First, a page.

“Is it a good day so far?” I ask Carl of Carl’s Deli Country Style Mustard. With a twinkle in his eye he replies, “It’s always a good day.” That’s especially true if you’re on the grounds of the Springfield Antique Show’s extravaganza.
Big Footprint, High Praise
Market warriors, pickers, and treasure hunters, take note! The show is held most months at the Clark County Fairgrounds, but May and September bring the highly anticipated indoor and outdoor events. With more than 2,500 vendors and as many as 20,000 visitors, the extravaganzas offer acres and acres of antiques, artwork, raw materials for repurposing, food, and, well, junk.
The show is not a secret in antique circles. Food and Wine magazine praises the market for it’s “particularly strong selection of farmhouse antiques and vintage tableware.” Country Living names Springfield one of America’s Best Antique Shows and recomments looking for “advertising signs, Midwestern pottery, vintage fashion, and painted furniture.”
What to Buy
Since my parents were avid quilt and furniture collectors, I’ve attended this fair since my stroller days. I vividly remember tagging along, asking every fifteen seconds whether it was time to go home. Thankfully, when it came time to outfit my own home, I developed a new appreciation for the show. My Mom and I now challenge each other to find the best bargains, and we always come away with something to show for our efforts. Bonus? Walking the grounds is a nice way to exercise together and get our daily dose of Vitamin D.
Several years ago, I adopted the hobby of making new bracelets out of broken vintage jewelry. The show is a perfect place to scout estate remnants. To make the game more interesting, I carry just one $20 bill and am not allowed to spend more on the baubles. This round did not disappoint, as I found a booth with big boxes of perfectly usable beads in the form of discarded, tangled necklaces. My haul on Friday? About 25 pieces for a grand total of $14. With my remaining cash, I collected a new-to-me western earrings and necklace set for $4 and two pretty ’50s era scarves for the just $1 each.
If my budget had been a little (or a lot) higher, I’d certainly have brought a truck to gather bigger steals. My favorite furniture dealers are placed just behind the main Mercantile Building. The Old Red Barn, based in Defiance, fills multiple booth spaces with handcrafted work. This weekend, Linda and Judy showed an especially nice black wainscoting buffet used as a bar. It’s topped with oak hardwood, offers lots of storage, and runs $595. The milk carrier flower arrangement sitting atop the buffet can be had for $38. Just a few spots down, Neal and Diane of Pine Tree Primitives in Illinois displayed their architectural salvage work. Example? An old Pepsi bin was repurposed into a beverage cart complete with a butcher-block top. Grab it for $395. Elsewhere, I found a massive seed cabinet turned kitchen island and multiple dining room tables, storage cabinets, and dressers.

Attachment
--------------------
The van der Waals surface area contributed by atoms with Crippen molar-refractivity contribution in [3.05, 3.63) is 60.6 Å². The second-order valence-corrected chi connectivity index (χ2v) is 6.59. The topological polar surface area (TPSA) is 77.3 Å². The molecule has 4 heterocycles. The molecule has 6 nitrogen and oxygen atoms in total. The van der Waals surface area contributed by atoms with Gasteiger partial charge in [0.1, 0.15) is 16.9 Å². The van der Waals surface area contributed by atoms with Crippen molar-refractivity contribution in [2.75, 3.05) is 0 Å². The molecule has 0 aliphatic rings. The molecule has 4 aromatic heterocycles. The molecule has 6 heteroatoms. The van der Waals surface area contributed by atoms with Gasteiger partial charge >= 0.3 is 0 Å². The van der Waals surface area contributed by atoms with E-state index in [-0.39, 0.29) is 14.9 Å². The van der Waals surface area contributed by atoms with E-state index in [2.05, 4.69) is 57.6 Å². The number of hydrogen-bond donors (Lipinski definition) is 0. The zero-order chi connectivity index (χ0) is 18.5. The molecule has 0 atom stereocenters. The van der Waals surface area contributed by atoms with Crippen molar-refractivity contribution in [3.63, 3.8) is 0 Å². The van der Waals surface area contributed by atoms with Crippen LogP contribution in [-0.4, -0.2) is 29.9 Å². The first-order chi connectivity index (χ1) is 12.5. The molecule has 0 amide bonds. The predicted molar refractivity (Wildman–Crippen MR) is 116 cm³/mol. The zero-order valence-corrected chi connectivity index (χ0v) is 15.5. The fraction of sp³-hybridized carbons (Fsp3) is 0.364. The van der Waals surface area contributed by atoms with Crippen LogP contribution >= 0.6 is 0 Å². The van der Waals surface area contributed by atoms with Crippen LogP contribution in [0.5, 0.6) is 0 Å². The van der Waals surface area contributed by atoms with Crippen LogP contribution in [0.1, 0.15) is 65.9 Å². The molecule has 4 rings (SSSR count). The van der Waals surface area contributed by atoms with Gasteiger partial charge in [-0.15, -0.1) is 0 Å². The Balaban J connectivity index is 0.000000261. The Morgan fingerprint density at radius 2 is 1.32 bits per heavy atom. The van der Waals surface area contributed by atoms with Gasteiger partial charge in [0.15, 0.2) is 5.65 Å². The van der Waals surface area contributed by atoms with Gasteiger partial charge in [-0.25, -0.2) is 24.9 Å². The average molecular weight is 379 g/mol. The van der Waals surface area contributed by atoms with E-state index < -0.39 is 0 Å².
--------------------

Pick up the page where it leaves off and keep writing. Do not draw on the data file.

Fashionistas will enjoy the large selection of vintage clothing. A dozen booths sell stylish threads, but the very best can be found via two specific dealers. One is located about halfway down the far left row inside the Arts & Crafts Building. There, Ernie and Tom from the former Brown Street store The Look have racks of well-made finds ranging from $10 to $30 each. Hint: with their selection, one could easily outfit an entire Mad Men cast for the 2013 Tippecanoe HarvestFest. Behind the Mercantile Building, furniture painted a delightful turquoise will catch your eye. The shabby chic pieces are created by Harry & Annie’s and Memories Gate, both of Washington Court House. In the same booth, you’ll find a vintage red sequined prom dress for $32 along with a treasure trove of antique linens. Seeking that lovely lace wedding gown in the photo? It’s just $32 and can be snapped up from Three Vintage Chicks near the main entrance.
And what about Carl’s mustard? Find him at space 39A next to the Goat Barn and have a sample. As his sign proudly proclaims, “It will be a tasty experience.” Carl, based Springfield, sells his special recipe in nine different flavors at shows throughout Ohio. Don’t miss his Horseradish Garlic Banana Pepper Mustard, great for topping turkey sandwiches.
Missed the market this weekend? Plan to attend the Fall Extravaganza the weekend of September 20-22, 2013. Between now and then, join the show’s Facebook group and browse their Pinterest boards.
If you’re traveling to the Miami Valley for the festivities, consider planning your trip to include the wealth of other antique destinations in the area. The 116,000 square foot Heart of Ohio Antique Mall near Springfield was called a Best Source for Antiques and Collectibles by Martha Stewart Living. Historic Downtown Tipp City, about 30 minutes from the fairgrounds, offers several well-known antique shops including Benkin & Co. and Midwest Memories. Lebanon and Waynesville (toward Cincinnati) and Urbana (north of Springfield) are also known for their antique shopping experiences.
If You Go
Location: Clark County Fairgrounds, 4401 S. Charleston Pike, Springfield, Ohio 45502; take Exit 59 from I-70
Admission: see details for various levels of entry on the show’s website
2013 Dates: May 17-19 and September 20-22
Food: J&J’s Cafe offers a full cafeteria inside the Mercantile Building; dozens of food trucks operate outside; our top pick Crazy Uncle Larry grills burgers and enormous pork chops
What to Bring: water; comfortable walking shoes; sunscreen; a notepad to jot down locations of booths you’d like to revisit; a pull-cart to transport your fabulous finds; your dog (yes, the event is puppy friendly!)